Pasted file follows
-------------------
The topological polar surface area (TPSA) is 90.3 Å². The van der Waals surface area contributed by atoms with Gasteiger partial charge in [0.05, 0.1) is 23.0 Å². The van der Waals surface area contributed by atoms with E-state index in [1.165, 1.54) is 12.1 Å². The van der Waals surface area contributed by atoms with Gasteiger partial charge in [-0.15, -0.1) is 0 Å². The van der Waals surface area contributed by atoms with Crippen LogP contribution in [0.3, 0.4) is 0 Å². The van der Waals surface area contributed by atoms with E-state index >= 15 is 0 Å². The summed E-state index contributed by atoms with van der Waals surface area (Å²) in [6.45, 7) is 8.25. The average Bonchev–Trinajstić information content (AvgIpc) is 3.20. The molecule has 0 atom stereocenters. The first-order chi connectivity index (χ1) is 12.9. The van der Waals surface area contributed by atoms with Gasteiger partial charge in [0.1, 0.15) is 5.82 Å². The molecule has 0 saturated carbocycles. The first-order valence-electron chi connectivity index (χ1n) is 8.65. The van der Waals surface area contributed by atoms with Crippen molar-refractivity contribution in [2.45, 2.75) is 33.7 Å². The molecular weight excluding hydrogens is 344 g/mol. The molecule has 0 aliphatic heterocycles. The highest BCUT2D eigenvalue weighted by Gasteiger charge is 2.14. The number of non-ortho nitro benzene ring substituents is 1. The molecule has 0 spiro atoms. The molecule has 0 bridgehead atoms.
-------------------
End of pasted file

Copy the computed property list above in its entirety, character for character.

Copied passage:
The topological polar surface area (TPSA) is 90.3 Å². The van der Waals surface area contributed by atoms with Gasteiger partial charge in [0.05, 0.1) is 23.0 Å². The van der Waals surface area contributed by atoms with E-state index in [1.165, 1.54) is 12.1 Å². The van der Waals surface area contributed by atoms with Gasteiger partial charge in [-0.15, -0.1) is 0 Å². The van der Waals surface area contributed by atoms with Crippen LogP contribution in [0.3, 0.4) is 0 Å². The van der Waals surface area contributed by atoms with E-state index >= 15 is 0 Å². The summed E-state index contributed by atoms with van der Waals surface area (Å²) in [6.45, 7) is 8.25. The average Bonchev–Trinajstić information content (AvgIpc) is 3.20. The molecule has 0 atom stereocenters. The first-order chi connectivity index (χ1) is 12.9. The van der Waals surface area contributed by atoms with Gasteiger partial charge in [0.1, 0.15) is 5.82 Å². The molecule has 0 saturated carbocycles. The first-order valence-electron chi connectivity index (χ1n) is 8.65. The van der Waals surface area contributed by atoms with Crippen molar-refractivity contribution in [2.45, 2.75) is 33.7 Å². The molecular weight excluding hydrogens is 344 g/mol. The molecule has 0 aliphatic heterocycles. The highest BCUT2D eigenvalue weighted by Gasteiger charge is 2.14. The number of non-ortho nitro benzene ring substituents is 1. The molecule has 0 spiro atoms. The molecule has 0 bridgehead atoms.